Estimates of dispersion from clustered-drifter deployments on the southern flank of Georges Bank
Figure 2: General location of each of the 16 clusters deployed over the southern flank of Georges Bank. (140.4Kb)
Figure 3a: Near-surface (<=15 m) cluster tracks with the path of the centroid denoted in black. (238.4Kb)
Figure 4: Plots of σ against time showing cluster divergence (top panel) and convergence (bottom panel). (10.34Kb)
Figure 5a: Along-bank (dashed) and cross-bank (solid) displacement (km) from centroid vs. time (year-day) for all 14 near-surface clusters. (21.91Kb)
Figure 6: Drifter displacements (km) relative to cluster centroid, which is denoted by a black dot at the center of each panel. (34.28Kb)
Figure 7: Apparent eddy diffusivity (Kac) vs. cluster size (λ) including values from DL2001 and the theoretical estimate (Kae) of Okubo (1971). (13.56Kb)
Figure 8: Mean cross-bank displacement of drifters relative to the cluster centriod (dashed) and cross-bank velocity of the cluster centriod (solid) vs. time (yearday). (191.2Kb)
Figure 9: Modeled (solid lines) and observed (dashed lines) cross-bank (blue) and along-bank (magenta) displacement relative to centroid of cluster #3. (11.49Kb)
Figure 10: T/S relations of four patch-following operations conducted on cruises SJ9505, SJ9507, OC301, and OC303. (61.58Kb)
Figure 11: Cross-frontal density structure (contoured σT) with cross-bank trajectory (bold arrow) of each drifter as observed within three days of CTD section. (22.08Kb)
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Data from 16 clustered-drifter deployments are used to examine horizontal dispersion on the southern flank of Georges Bank. The spreading rates of all clusters have an average of 1.6 km d-1 with a standard deviation of 1.8 km d-1. Both "effective" and "apparent" diffusivities are calculated for each cluster. Their ranges (i.e., -54 to 757 m2 s-1 for effective diffusivity) are related to differences in cluster size and proximity to the tidal mixing front. Cross-bank convergence is documented for nearly 40% of the clusters. This occurs especially for clusters with centroids within 10 km of the tidal mixing front location, as deduced from conductivity, temperature, and depth transects (CTD) conducted concurrently with the cluster deployments. Estimates of turbulent dispersion (distinct from shear effects) are derived by the method of Okubo and Ebbysmeyer (Okubo, A. and Ebbesmeyer, C.C., 1976. Determination of vorticity, divergence, and deformation rates from analysis of drogue observations. Deep-Sea Res., 23, 349-352). The results reveal that the effects of horizontal shear are important in spreading of larger drifter clusters. Often the impact of shear is evidenced by the track of a lone drifter that separates from a cluster as it is entrained into the current of the shelf-edge front or the tidal mixing front. Cluster dispersion is time dependent as evidenced by a significant modulation of cluster size at the M2 tidal frequency. This modulation is due to the spatial variation of tidal currents over the southern flank of Georges Bank and is closely reproduced by immersing drifter clusters into the flow field of a Georges Bank tidal model.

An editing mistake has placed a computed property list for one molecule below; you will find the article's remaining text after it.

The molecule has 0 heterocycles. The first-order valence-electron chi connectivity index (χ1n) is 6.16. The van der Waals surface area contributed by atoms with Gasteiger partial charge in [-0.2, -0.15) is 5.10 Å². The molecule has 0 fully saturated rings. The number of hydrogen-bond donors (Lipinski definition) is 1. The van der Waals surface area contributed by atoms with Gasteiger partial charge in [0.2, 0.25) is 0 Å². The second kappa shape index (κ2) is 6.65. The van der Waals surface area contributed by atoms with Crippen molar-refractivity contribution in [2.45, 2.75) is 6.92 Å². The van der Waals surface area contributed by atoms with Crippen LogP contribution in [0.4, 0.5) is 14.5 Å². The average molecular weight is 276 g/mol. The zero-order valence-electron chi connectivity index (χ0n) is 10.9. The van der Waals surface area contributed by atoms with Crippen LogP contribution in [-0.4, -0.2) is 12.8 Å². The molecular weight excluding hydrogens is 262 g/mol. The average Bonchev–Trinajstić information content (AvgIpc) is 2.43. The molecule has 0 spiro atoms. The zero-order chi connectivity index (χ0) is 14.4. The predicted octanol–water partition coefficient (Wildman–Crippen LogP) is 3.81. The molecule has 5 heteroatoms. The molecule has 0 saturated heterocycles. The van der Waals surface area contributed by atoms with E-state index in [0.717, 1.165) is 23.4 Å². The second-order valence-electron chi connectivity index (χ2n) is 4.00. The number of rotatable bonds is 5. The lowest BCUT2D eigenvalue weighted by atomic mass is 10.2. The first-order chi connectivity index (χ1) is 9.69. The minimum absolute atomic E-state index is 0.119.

Author Posting. © Elsevier B.V., 2006. This is the author's version of the work. It is posted here by permission of Elsevier B.V. for personal use, not for redistribution. The definitive version was published in Deep Sea Research Part II: Topical Studies in Oceanography 53 (2006): 2501-2519, doi:10.1016/j.dsr2.2006.08.004.
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